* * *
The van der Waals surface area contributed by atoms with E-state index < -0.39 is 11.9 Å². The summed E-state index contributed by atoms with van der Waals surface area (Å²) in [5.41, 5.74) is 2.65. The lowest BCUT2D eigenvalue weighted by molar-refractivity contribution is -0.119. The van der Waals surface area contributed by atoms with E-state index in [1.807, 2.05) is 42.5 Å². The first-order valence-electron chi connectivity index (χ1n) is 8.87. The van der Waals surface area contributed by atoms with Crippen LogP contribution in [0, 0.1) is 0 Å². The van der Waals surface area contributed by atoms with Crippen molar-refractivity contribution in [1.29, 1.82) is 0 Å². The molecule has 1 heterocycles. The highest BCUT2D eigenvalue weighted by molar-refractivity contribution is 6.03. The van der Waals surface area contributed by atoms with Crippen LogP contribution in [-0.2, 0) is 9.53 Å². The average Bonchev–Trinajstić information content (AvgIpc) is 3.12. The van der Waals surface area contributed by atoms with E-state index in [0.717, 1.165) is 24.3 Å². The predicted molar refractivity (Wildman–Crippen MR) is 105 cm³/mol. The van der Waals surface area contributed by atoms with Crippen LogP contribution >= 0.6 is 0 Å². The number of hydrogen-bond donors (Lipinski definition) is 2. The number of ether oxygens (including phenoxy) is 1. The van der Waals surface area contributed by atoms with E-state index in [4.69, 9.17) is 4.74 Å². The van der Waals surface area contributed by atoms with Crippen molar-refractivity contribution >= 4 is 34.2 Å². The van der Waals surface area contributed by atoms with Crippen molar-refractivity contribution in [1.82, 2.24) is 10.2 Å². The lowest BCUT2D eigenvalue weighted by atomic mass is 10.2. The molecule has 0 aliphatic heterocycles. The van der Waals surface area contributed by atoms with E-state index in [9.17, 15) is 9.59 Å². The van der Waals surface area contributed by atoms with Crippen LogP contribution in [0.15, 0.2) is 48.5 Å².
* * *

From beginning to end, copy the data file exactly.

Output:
The van der Waals surface area contributed by atoms with E-state index < -0.39 is 11.9 Å². The summed E-state index contributed by atoms with van der Waals surface area (Å²) in [5.41, 5.74) is 2.65. The lowest BCUT2D eigenvalue weighted by molar-refractivity contribution is -0.119. The van der Waals surface area contributed by atoms with E-state index in [1.807, 2.05) is 42.5 Å². The first-order valence-electron chi connectivity index (χ1n) is 8.87. The van der Waals surface area contributed by atoms with Crippen LogP contribution in [0, 0.1) is 0 Å². The van der Waals surface area contributed by atoms with Crippen molar-refractivity contribution in [1.29, 1.82) is 0 Å². The molecule has 1 heterocycles. The highest BCUT2D eigenvalue weighted by molar-refractivity contribution is 6.03. The van der Waals surface area contributed by atoms with Crippen LogP contribution in [-0.2, 0) is 9.53 Å². The average Bonchev–Trinajstić information content (AvgIpc) is 3.12. The van der Waals surface area contributed by atoms with E-state index in [0.717, 1.165) is 24.3 Å². The predicted molar refractivity (Wildman–Crippen MR) is 105 cm³/mol. The van der Waals surface area contributed by atoms with Crippen LogP contribution >= 0.6 is 0 Å². The number of hydrogen-bond donors (Lipinski definition) is 2. The number of ether oxygens (including phenoxy) is 1. The van der Waals surface area contributed by atoms with E-state index in [4.69, 9.17) is 4.74 Å². The van der Waals surface area contributed by atoms with Crippen molar-refractivity contribution >= 4 is 34.2 Å². The van der Waals surface area contributed by atoms with Crippen molar-refractivity contribution in [1.82, 2.24) is 10.2 Å². The lowest BCUT2D eigenvalue weighted by atomic mass is 10.2. The molecule has 0 aliphatic heterocycles. The van der Waals surface area contributed by atoms with E-state index in [9.17, 15) is 9.59 Å². The van der Waals surface area contributed by atoms with Crippen LogP contribution in [0.15, 0.2) is 48.5 Å².